Commonwealth Journal

Columns

January 11, 2012

How do you restore earning power of the middle class?

(Continued)

Somerset — This is what is so chilling about this. It is tacit recognition of a new normal. With unemployment now dropping to 8.5% there are still millions of American workers out of work. More disturbing is that when they go back to work it will be for a fraction of what they were making previously. The reason for this is that the American worker is now being subjected to competition for wages on a global scale. The American worker is now being forced to compete against workers who are not provided any kind of health care, retirement benefits or safety regulations. What s only softly spoken of is that globally during the past ten years an additional two billion (with a B) workers have entered the workforce. Some not by coming of age but by the jobs just being made available to them. This has had a tremendous downward pressure on wages.

How does this affect the American worker? Well, these giant corporations sell stuff globally. For people to buy their stuff globally then the manufacturing costs have to be low enough to fit that global worker's budget. In an earlier time those markets were domestic. Goods were consumed chiefly by the American consumer and only had to fit his budget. But corporate demand for ever appreciating stock prices dictated that markets had to increase beyond the natural birth rate of our country and the rest followed just as certainly as the sun comes up tomorrow.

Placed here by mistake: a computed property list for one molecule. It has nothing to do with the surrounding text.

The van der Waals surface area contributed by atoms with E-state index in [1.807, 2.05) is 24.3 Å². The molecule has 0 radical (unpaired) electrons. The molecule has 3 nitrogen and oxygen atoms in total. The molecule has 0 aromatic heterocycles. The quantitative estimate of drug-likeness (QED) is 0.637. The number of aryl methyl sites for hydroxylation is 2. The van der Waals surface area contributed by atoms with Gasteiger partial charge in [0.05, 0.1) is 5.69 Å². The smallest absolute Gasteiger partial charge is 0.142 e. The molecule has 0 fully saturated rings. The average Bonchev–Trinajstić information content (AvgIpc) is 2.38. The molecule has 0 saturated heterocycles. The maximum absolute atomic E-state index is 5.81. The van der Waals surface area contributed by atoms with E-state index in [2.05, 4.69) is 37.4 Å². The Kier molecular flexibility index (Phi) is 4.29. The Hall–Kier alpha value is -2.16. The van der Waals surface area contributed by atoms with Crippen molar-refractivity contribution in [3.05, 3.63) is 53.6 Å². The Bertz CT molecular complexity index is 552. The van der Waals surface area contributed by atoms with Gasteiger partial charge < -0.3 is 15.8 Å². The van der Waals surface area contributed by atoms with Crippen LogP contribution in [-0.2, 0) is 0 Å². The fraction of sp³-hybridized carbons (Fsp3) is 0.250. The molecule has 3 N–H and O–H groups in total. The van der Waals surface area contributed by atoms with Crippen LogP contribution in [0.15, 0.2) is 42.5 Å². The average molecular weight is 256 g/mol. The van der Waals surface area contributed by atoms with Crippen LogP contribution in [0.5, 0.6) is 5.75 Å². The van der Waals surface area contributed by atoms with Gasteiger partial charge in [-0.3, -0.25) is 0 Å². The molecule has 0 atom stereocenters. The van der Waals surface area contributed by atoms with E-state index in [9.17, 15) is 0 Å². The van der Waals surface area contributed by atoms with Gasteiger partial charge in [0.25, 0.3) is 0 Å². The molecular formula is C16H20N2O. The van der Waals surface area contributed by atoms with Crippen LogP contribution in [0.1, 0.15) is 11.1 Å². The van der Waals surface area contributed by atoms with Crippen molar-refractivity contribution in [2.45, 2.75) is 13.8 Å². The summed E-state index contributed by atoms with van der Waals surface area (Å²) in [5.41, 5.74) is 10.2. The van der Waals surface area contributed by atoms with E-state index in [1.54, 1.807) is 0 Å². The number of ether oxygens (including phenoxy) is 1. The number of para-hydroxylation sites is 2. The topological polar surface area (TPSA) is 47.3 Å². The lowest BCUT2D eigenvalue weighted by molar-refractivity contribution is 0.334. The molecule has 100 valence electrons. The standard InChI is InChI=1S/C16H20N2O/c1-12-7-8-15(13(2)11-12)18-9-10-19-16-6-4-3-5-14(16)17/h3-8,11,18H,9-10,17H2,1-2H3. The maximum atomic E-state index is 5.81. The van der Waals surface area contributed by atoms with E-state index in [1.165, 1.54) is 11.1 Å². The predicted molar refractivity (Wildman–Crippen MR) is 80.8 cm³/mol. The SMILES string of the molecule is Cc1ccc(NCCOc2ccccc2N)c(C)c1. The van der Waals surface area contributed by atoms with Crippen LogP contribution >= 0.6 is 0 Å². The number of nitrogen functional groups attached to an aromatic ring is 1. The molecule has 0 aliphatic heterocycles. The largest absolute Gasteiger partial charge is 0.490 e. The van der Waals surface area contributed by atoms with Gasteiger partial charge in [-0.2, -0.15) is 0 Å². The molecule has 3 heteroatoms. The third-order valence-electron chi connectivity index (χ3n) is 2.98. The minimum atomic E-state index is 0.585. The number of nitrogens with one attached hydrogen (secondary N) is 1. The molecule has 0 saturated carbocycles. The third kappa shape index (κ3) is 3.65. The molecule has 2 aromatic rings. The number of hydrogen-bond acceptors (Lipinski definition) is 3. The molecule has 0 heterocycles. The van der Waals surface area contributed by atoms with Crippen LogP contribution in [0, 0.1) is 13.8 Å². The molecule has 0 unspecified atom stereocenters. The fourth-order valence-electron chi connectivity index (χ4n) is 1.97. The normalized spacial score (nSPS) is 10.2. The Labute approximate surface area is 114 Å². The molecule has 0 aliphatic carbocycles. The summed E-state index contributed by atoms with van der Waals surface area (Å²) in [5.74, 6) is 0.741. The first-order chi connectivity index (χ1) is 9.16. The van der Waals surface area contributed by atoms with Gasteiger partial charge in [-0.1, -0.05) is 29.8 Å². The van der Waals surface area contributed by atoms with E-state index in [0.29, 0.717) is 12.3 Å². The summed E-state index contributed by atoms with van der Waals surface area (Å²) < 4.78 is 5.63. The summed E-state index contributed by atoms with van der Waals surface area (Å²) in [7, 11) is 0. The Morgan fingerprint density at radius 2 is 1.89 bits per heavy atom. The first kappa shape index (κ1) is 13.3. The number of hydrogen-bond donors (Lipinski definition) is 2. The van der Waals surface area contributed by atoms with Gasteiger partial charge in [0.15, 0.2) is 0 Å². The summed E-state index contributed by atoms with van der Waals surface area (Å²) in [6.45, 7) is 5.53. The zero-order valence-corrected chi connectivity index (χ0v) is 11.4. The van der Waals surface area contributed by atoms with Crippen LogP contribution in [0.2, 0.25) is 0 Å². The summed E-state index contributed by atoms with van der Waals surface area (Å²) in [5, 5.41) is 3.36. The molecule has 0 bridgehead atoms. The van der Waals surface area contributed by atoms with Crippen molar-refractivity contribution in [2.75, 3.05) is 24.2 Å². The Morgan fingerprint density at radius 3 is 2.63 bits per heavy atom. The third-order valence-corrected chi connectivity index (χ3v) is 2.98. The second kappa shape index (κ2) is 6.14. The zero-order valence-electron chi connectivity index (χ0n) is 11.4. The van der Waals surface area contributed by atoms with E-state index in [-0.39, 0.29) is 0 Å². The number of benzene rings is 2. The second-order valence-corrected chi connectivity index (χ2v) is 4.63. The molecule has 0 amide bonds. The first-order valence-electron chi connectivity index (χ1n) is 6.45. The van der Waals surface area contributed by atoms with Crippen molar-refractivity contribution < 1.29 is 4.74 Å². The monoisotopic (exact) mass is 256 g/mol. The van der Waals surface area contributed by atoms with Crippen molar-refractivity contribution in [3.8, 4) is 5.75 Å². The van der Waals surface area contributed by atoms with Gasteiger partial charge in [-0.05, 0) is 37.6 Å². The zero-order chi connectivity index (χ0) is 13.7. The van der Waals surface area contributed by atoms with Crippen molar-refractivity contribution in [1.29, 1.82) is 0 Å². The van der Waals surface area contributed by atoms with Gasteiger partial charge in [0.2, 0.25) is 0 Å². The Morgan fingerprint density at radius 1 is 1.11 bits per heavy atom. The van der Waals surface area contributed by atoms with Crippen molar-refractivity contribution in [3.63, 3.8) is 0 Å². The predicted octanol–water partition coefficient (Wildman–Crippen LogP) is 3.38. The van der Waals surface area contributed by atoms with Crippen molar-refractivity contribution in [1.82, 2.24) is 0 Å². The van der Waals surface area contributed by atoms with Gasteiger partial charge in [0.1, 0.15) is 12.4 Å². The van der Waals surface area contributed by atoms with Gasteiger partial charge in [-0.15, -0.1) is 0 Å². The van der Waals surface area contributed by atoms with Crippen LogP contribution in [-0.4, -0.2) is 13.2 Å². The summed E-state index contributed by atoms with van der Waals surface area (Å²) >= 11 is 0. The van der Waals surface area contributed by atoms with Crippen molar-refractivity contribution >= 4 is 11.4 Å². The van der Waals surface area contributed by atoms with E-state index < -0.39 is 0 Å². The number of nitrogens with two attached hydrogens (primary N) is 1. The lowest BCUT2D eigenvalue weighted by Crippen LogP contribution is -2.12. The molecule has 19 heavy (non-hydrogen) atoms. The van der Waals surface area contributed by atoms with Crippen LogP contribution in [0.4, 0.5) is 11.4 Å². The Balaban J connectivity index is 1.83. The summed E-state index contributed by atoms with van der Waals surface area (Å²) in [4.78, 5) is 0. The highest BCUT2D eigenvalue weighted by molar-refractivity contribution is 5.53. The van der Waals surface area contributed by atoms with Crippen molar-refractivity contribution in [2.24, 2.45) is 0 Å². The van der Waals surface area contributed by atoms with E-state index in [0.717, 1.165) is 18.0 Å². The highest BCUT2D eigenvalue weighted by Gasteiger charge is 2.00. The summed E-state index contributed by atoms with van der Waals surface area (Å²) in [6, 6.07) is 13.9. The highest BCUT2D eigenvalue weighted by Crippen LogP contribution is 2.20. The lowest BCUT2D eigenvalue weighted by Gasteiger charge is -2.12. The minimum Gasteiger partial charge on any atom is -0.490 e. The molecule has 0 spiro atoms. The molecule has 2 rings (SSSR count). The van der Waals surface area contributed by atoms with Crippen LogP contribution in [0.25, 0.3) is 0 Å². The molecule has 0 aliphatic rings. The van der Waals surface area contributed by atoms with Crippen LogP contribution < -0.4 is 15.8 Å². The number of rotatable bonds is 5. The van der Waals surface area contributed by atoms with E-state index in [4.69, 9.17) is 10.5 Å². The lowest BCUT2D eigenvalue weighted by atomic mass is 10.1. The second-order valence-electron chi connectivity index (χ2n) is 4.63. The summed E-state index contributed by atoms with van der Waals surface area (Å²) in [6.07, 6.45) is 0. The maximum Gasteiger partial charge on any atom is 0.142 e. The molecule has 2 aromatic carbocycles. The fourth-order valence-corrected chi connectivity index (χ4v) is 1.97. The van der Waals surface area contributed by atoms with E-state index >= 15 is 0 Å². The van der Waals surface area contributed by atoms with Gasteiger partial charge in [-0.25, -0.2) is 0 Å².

What this means is this. Speaking generally, if you have only a high school education you are going to be competing with the international worker for a low wage. You and your family will have little hope of accessing higher education, health care or home ownership. The only rung on the ladder lower than you will be those who dropped out or fell victim to any of the disasters that can occur to someone.

If you have a college education you have a better chance depending on your field of study. Engineers and mathematicians will be in demand as will a small cadre of financial workers but that is going global also. We will require more teachers but budget constraints will likely limit an attractive wage for that endeavor. Social workers and medical technicians will be in demand to service the increasing numbers of aged and infirm but they will be subject to budget constraints also. When you graduate you will likely assume a debt of $40,000 to $60,000 on which payments will be due on immediately. You will spend years paying off that debt before you actually become a revenue generator for our country and your family.

If you attend graduate school your chances will improve dramatically but so will your debt.

So, all of the yelping about job creation is just about prolonging the decline in the earning potential of the middle class. What is needed is a national plan to not only create high paying jobs but to ensure that our country retains the ability to be a leader in developing technologies. We can't do that while cutting federal funding for research and development. The free marketers and libertarians say that government has no place in the markets but it is as plain as the nose on your face that this argument is short-sighted and deadly. If we leave these things for markets to generate then chances are they will generate elsewhere where costs are cheaper. There are other countries that have a plan and whose populations are being educated to meet their goals. We will not remain the leading innovators in the world just by relying on chance.

There is a lot to be said about this. This affects you here in Pulaski County as well as those in Cleveland, Ohio. Ask yourself, “how do we restore the earning potential of the middle class?”

More later, stay tuned.

My take on the present and future of jobs. Get serious.

Text Only
Columns
  • mug shot.jpg Stanziano left behind a grand legacy